Chicken Coop Chatter©
Even if your chickens are free-range, you must provide areas of shade for them. Below you will find a few ideas to help.
Running sprinklers near the coops is one way to keep chickens cool as the breeze will carry the cool air to the coops and the chicken runs, without soaking those areas. Hosing down the roofs of coops can keep the coops cool as evening approaches so the coops are not hot when it's time to roost.
A light spray from the hose into the chicken runs to cool the environment can help, just do not soak the run. Flat soaker/sprinkler hoses that provide a light mist, can be laid at the outer edge of the runs, providing a cooling mist. Misters, attached to the posts or wires of the chicken runs will give the chickens some cooling down without soaking the ground around them. The Sprayer/sprinkler hoses and misters are available through our link below.
Providing plenty of shade is important, if you do not have trees in the vicinity of your coops and chicken runs. You can purchase shade cloth to drape over the chicken runs. This product is available through plant nursery supply places and possibly farm stores. Propping plywood or pallets or even metal roofing against the house or coops provides a shady area the chickens can access. Planting shrubbery, or even garden vining plants (ie: Beans, squash, Pumpkin) around the chicken runs will help keep the direct sun from penetrating those chicken runs. Planting Sunflowers around the chicken runs provides shade and a source of treats for the chickens. Planting fast growing shrubs to the chicken runs is very helpful. Some that are chicken safe; Butterfly Bush, willow varieties, Camelia, Hydrangea, or fast growing trees such as poplar, birch and willow will be helpful and though not large enough this season, they will provide some shade for next summer season.
Adding a bamboo shade attached with zip ties to the side of the fence has been very helpful in our case, where the late afternoon sun entered some end runs, that were not shaded.
If your chickens are confined to a barn or coops, fans will help keep the area ventilated and air moving. This is especially important if you have outdoor chick brooders. Keep them ventilated and air moving. Do not place fans directly toward the birds. Chicks and chickens are very prone to respiratory issues and that direct air can cause issues even in the summer time. If the coop or barn are hot, the hens may not lay in them, so be prepared for delayed laying or finding eggs in cooler locations. It is not uncommon for hens to cease laying during very hot temperatures. They may molt to shed the extra feathers.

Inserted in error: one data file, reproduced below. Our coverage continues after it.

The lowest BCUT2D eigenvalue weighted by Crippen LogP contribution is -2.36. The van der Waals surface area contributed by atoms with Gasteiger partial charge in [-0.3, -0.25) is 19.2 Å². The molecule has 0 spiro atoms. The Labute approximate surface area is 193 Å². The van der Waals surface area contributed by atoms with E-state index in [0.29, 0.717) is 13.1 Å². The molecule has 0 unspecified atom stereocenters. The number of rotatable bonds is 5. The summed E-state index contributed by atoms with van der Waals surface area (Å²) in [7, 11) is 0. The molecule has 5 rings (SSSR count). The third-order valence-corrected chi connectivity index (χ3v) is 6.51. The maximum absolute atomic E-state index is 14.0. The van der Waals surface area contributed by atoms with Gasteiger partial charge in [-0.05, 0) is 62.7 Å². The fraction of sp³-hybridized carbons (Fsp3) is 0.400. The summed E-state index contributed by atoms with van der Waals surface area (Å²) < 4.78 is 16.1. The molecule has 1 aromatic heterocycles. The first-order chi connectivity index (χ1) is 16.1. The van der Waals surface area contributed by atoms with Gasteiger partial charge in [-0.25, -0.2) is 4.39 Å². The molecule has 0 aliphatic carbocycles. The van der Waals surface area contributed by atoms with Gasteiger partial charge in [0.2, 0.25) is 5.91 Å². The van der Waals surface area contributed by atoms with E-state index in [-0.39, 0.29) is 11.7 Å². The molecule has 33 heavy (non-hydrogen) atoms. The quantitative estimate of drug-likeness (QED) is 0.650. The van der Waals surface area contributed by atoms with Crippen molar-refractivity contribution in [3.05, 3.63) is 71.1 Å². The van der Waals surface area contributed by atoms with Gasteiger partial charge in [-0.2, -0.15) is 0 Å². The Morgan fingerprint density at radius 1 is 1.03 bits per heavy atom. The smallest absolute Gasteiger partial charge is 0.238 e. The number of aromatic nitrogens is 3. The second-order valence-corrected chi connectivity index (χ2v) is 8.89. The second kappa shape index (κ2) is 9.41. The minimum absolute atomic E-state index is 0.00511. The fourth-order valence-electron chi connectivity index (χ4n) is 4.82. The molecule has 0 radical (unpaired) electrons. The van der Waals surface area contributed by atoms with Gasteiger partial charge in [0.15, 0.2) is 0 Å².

If you add tarps, bamboo shades or other materials, make sure they are securely fastened down, so winds do not pick them up. And make sure those cannot collapse into the chicken runs which may harm the chickens. Though we provide these things for shade, there are times when there may be rain that will sit in a tarp and drag it down into the chicken environment, so make sure those are very secure and check for any sitting water that may be trapped in them, which will also attract mosquitoes if you do not make sure all stagnant water is removed.
A shallow tub with water in it will encourage the chickens to enter the water to cool off. Make sure this is shallow, so there is no risk of the birds drowning, especially if you have chicks within the same environment as the larger birds.
Make sure your coops are well ventilated, so heat can escape on the warmer nights. Chickens can succumb to the heat in the coops, as much as they will to direct sunlight.
Provide stumps, buckets, old tires or old ladders in the chicken runs to keep the chickens active. Make sure all are in shade.
If you notice any chickens showing signs of distress, immediately remove them and slowly cool them down. Heat stroke and heat exhaustion are a reality in chickens and can cause death or neurological problems (brain damage). You can lower them into a pan of cool water (not icy cold), to help them cool down. Dry them thoroughly, and keep them in a cool environment to make sure they have recovered, before releasing them back to the flock. Prepare an electrolyte solution or purchase electrolyte formula in the baby section of your local grocer. We always have electrolyte solution on hand for any and all stresses or injury, including predator threats or attacks, to help balance the system and prevent trauma related to the incident. You can have this on hand as well by making our electrolyte solution with simple pantry products that you likely have on hand at all times. You can freeze the solution and drop a few cubes into the daily ration of water to cool it and provide electrolytes with no fuss or muss. justfowlingaround.weebly.com/chicken-coop-chatter-blog/1
If your chickens free-range, provide shelters by leaning pallets or plywood up against a wall or other objects where they can get out of the sun, if you do not have shrubs and trees for shade. The pallets and plywood will also work inside chicken runs. Just make sure anything you use is secure and cannot topple onto the birds. Draping tarp over a ladder and tying down the ends with stakes to provide a *tent*, will give needed shade.
ALWAYS keep the waterers clean and filled with fresh water during the warm months. Chickens dehydrate easily if they do not have a ready source of fresh water. Refill those waterers at least 2 or 3 times a day during these summer months ahead. Adding ice cubes to the water will help to keep the water cooler, however keeping the waterers in the shade will help keep the water cool. Freezing fruits and vegetables or purchasing frozen packages will be a welcome treat during the hot weather. The small bits can be frozen in ice cube trays with water to help cool the flock.
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